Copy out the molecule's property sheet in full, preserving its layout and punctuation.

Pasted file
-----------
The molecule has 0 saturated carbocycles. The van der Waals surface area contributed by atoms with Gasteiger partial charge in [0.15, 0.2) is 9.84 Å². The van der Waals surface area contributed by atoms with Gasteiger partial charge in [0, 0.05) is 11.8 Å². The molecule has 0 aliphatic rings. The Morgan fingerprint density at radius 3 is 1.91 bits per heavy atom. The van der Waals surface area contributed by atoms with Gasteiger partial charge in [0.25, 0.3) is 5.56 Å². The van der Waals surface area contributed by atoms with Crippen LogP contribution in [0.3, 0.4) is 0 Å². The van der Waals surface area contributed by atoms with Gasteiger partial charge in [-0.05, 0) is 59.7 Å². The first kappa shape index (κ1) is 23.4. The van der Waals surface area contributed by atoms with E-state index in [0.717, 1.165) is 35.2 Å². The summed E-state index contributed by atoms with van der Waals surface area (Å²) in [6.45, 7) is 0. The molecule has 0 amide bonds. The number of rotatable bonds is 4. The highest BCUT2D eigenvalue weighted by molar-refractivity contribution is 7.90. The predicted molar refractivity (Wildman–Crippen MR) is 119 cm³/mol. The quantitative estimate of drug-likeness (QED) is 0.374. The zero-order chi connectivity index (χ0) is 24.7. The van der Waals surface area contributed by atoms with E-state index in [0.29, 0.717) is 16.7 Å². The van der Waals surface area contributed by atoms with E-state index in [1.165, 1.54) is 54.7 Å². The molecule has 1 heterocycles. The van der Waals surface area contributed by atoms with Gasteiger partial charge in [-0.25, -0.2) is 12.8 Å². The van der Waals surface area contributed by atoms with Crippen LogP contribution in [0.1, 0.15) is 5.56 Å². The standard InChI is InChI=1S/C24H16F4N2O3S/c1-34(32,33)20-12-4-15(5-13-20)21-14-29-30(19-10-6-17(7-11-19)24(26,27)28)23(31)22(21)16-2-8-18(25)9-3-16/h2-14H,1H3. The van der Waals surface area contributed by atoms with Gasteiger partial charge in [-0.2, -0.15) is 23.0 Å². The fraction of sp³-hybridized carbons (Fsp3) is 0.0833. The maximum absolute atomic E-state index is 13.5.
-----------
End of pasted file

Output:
The molecule has 0 saturated carbocycles. The van der Waals surface area contributed by atoms with Gasteiger partial charge in [0.15, 0.2) is 9.84 Å². The van der Waals surface area contributed by atoms with Gasteiger partial charge in [0, 0.05) is 11.8 Å². The molecule has 0 aliphatic rings. The Morgan fingerprint density at radius 3 is 1.91 bits per heavy atom. The van der Waals surface area contributed by atoms with Gasteiger partial charge in [0.25, 0.3) is 5.56 Å². The van der Waals surface area contributed by atoms with Crippen LogP contribution in [0.3, 0.4) is 0 Å². The van der Waals surface area contributed by atoms with Gasteiger partial charge in [-0.05, 0) is 59.7 Å². The first kappa shape index (κ1) is 23.4. The van der Waals surface area contributed by atoms with E-state index in [0.717, 1.165) is 35.2 Å². The summed E-state index contributed by atoms with van der Waals surface area (Å²) in [6.45, 7) is 0. The molecule has 0 amide bonds. The number of rotatable bonds is 4. The highest BCUT2D eigenvalue weighted by molar-refractivity contribution is 7.90. The predicted molar refractivity (Wildman–Crippen MR) is 119 cm³/mol. The quantitative estimate of drug-likeness (QED) is 0.374. The zero-order chi connectivity index (χ0) is 24.7. The van der Waals surface area contributed by atoms with E-state index in [0.29, 0.717) is 16.7 Å². The van der Waals surface area contributed by atoms with E-state index in [1.165, 1.54) is 54.7 Å². The molecule has 1 heterocycles. The van der Waals surface area contributed by atoms with Gasteiger partial charge in [-0.25, -0.2) is 12.8 Å². The van der Waals surface area contributed by atoms with Crippen LogP contribution in [0.1, 0.15) is 5.56 Å². The standard InChI is InChI=1S/C24H16F4N2O3S/c1-34(32,33)20-12-4-15(5-13-20)21-14-29-30(19-10-6-17(7-11-19)24(26,27)28)23(31)22(21)16-2-8-18(25)9-3-16/h2-14H,1H3. The van der Waals surface area contributed by atoms with Gasteiger partial charge in [-0.2, -0.15) is 23.0 Å². The fraction of sp³-hybridized carbons (Fsp3) is 0.0833. The maximum absolute atomic E-state index is 13.5.